22. The next question which arises for consideration is whether these customary ceremonies and rites referred to by the parties can be said to have the force of law. If it is established that there is a different custom which admits any different form of marriage, then such different rites and ceremonies will have to be established by the complainant before she can claim that her spouse is guilty of the offence under Section 494 of the Indian Penal Code. As I have observed earlier, the complainant and her witnesses have established beyond doubt that this form of ceremonies of marriage is different and is recognized by custom in this particular community to which she belongs. 'Custom' has been denned in Section 3(a) of the Hindu Marriage Act which is as follows:--
'The expressions 'custom' and 'usage' signify any rule which, having been continuously and uniformly observed for a lone time, has obtained the force of law among Hindus in any local area, tribe, community, group or family:
Provided that the rule is certain and not unreasonable or opposed to public policy: and
Provided further that in the case of a rule applicable only to a family a has not been discontinued by the family.'
In other words, in order that the rites and ceremonies of marriage could be regarded as customary, they must stand the test of time and force of law without discontinuance at any want of time. It is also observed in Hindu Law by Mulla in Section 437 as follows:--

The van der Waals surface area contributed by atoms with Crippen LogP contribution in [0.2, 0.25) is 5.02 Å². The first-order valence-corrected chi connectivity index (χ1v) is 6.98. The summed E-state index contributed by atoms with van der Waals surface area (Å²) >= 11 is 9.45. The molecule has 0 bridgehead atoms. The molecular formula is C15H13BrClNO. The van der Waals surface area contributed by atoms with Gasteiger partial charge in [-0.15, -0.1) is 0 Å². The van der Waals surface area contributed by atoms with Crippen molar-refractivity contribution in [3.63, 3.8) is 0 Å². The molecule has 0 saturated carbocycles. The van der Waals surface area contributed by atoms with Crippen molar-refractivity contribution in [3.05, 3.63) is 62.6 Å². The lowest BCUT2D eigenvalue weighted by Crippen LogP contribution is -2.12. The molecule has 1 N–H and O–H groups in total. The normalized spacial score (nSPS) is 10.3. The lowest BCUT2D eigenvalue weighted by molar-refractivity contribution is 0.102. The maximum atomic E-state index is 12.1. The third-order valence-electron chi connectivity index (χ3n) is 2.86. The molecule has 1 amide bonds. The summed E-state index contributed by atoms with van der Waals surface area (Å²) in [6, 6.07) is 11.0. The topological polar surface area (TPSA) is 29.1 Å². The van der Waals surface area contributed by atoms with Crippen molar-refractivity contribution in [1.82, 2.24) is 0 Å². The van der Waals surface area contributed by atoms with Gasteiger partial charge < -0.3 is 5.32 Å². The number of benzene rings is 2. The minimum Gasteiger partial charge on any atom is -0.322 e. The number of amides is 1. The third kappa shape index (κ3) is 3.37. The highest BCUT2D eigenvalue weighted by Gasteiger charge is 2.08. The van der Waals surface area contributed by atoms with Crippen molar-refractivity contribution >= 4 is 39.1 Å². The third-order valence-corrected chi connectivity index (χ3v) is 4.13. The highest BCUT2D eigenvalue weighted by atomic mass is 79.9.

'If the community to which the parties belong has modified by long established usage the ceremonies prescribed by the Shastras and has adopted new forms and new conventions, they must be recognised by the courts. But the essential requisite for recognition of such a custom is that it must be sufficiently ancient and definite, and the members of the caste or sub-caste or family must recognise it as obligatory. It should not be left to the will of the caste or sub-caste to alter it at their will and pleasure, for the essence of custom or usage is that it is an ancient one recognised and adopted by the caste and has certainty about it. The validity of a marriage has to be tested and determined in accordance with the provisions of the law governing the parties and not in accordance with the rules laid down by any association or a society. If the caste has been able to establish its usage regulating the form and the requisites of a valid marriage, such a usage being transcendant law is obligatory and it is binding not only upon the parties but also on the Courts who are bound to recognise and give effect to the usage.'